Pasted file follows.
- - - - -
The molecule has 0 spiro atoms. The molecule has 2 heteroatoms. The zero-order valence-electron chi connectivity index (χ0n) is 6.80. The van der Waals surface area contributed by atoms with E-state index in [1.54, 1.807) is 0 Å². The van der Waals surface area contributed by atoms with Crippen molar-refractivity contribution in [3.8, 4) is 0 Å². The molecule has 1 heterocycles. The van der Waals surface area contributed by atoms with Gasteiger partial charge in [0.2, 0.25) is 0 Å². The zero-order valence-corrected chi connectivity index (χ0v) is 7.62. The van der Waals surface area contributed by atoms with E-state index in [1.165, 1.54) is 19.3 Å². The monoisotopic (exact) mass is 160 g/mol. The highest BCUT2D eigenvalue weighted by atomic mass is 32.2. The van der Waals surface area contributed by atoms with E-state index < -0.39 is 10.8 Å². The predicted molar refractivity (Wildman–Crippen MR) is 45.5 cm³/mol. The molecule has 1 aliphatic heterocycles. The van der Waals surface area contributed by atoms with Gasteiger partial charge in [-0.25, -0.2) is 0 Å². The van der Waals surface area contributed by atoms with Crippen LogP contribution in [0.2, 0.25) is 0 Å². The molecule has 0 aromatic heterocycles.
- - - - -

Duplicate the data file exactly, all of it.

The molecule has 0 spiro atoms. The molecule has 2 heteroatoms. The zero-order valence-electron chi connectivity index (χ0n) is 6.80. The van der Waals surface area contributed by atoms with E-state index in [1.54, 1.807) is 0 Å². The van der Waals surface area contributed by atoms with Crippen molar-refractivity contribution in [3.8, 4) is 0 Å². The molecule has 1 heterocycles. The van der Waals surface area contributed by atoms with Gasteiger partial charge in [0.2, 0.25) is 0 Å². The zero-order valence-corrected chi connectivity index (χ0v) is 7.62. The van der Waals surface area contributed by atoms with E-state index in [1.165, 1.54) is 19.3 Å². The monoisotopic (exact) mass is 160 g/mol. The highest BCUT2D eigenvalue weighted by atomic mass is 32.2. The van der Waals surface area contributed by atoms with E-state index < -0.39 is 10.8 Å². The predicted molar refractivity (Wildman–Crippen MR) is 45.5 cm³/mol. The molecule has 1 aliphatic heterocycles. The van der Waals surface area contributed by atoms with Gasteiger partial charge in [-0.25, -0.2) is 0 Å². The van der Waals surface area contributed by atoms with Crippen LogP contribution in [0.2, 0.25) is 0 Å². The molecule has 0 aromatic heterocycles.